Surface waves in thermocapillary flow–revisited
Physikalisches Institut der Justus-Liebig-Universitaet, Giessen, Germany
a e-mail: Dietrich.Schwabe@physik.uni-giessen.de
Received: 25 July 2014
Revised: 16 February 2015
Published online: 8 April 2015
Following theoretical predictions [1,2] thermocapillary layers can exhibit instabilities called “hydrothermal waves” (HTWs) and “surface waves” (SWs) at sufficiently large Marangoni numbers. Only two experiments on thermocapillary layers in annular gaps describe SWs until now whereas HTWs have been found and investigated many times. We review and complement the results on SWs in thermocapillary annular gaps which are in fair agreement with theory, though severe differences between experimental and theoretical boundary conditions exist. Surface waves exhibit a considerably larger frequency, phase speed and surface deformation-amplitude compared to HTWs. The critical Marangoni numbers of the SWs are larger than those of the HTWs for layer depth d < 1.7 mm at which depth they cross over. SWs and HTWs are found to coexist for a certain range of liquid depths at supercritical Marangoni numbers. Surprisingly, thermocapillary instabilities of the type of SWs can exist in the liquid meniscus at the cold end-wall in an underfilled cuvette with buoyant-thermocapillary convection and they can excite standing gravity surface waves under resonance conditions. These conditions are the underfilling of the cuvette (the meniscus shape) and the temperature difference between the end-walls. Experimental evidence for this complex phenomenon is presented.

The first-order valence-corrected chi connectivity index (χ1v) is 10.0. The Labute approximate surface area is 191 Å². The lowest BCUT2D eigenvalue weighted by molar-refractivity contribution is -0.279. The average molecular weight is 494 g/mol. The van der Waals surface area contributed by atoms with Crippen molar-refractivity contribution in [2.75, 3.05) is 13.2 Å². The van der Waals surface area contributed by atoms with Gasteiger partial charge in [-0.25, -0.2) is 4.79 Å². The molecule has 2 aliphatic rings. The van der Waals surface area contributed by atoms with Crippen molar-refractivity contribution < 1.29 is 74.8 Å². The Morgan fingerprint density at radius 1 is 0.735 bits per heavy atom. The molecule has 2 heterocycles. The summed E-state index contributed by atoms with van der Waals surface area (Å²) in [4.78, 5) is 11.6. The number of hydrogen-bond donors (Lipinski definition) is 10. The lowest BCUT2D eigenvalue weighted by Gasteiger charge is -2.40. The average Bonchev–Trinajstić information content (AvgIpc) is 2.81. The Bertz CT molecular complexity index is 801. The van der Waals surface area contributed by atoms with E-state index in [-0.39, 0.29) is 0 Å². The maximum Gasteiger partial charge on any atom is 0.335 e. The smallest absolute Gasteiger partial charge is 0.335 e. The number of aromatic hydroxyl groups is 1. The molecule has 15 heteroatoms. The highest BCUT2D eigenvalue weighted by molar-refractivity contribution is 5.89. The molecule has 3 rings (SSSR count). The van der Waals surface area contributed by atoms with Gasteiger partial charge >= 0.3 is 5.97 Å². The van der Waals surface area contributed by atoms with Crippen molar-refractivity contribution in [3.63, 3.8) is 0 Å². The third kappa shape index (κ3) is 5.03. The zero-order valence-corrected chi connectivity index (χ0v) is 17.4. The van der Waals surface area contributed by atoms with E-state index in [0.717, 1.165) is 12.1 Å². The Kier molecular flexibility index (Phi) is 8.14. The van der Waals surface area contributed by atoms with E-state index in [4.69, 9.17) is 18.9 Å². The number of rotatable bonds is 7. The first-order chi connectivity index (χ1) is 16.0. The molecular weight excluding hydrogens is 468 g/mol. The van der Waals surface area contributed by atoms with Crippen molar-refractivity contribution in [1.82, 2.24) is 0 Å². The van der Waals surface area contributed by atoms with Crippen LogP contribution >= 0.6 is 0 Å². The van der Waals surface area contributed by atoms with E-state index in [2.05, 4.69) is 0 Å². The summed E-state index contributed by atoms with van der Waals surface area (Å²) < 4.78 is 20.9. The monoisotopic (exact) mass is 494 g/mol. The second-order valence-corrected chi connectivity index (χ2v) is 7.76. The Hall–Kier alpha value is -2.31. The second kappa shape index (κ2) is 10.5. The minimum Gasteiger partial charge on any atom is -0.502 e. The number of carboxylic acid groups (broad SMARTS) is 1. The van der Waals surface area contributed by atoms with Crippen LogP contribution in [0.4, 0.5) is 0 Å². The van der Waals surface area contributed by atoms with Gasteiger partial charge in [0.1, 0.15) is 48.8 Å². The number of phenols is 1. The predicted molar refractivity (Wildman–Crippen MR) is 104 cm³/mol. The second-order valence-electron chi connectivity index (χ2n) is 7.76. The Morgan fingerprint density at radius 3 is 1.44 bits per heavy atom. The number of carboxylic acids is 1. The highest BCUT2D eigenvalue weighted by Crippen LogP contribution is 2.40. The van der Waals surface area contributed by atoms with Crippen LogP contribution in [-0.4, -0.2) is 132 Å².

© EDP Sciences, Springer-Verlag, 2015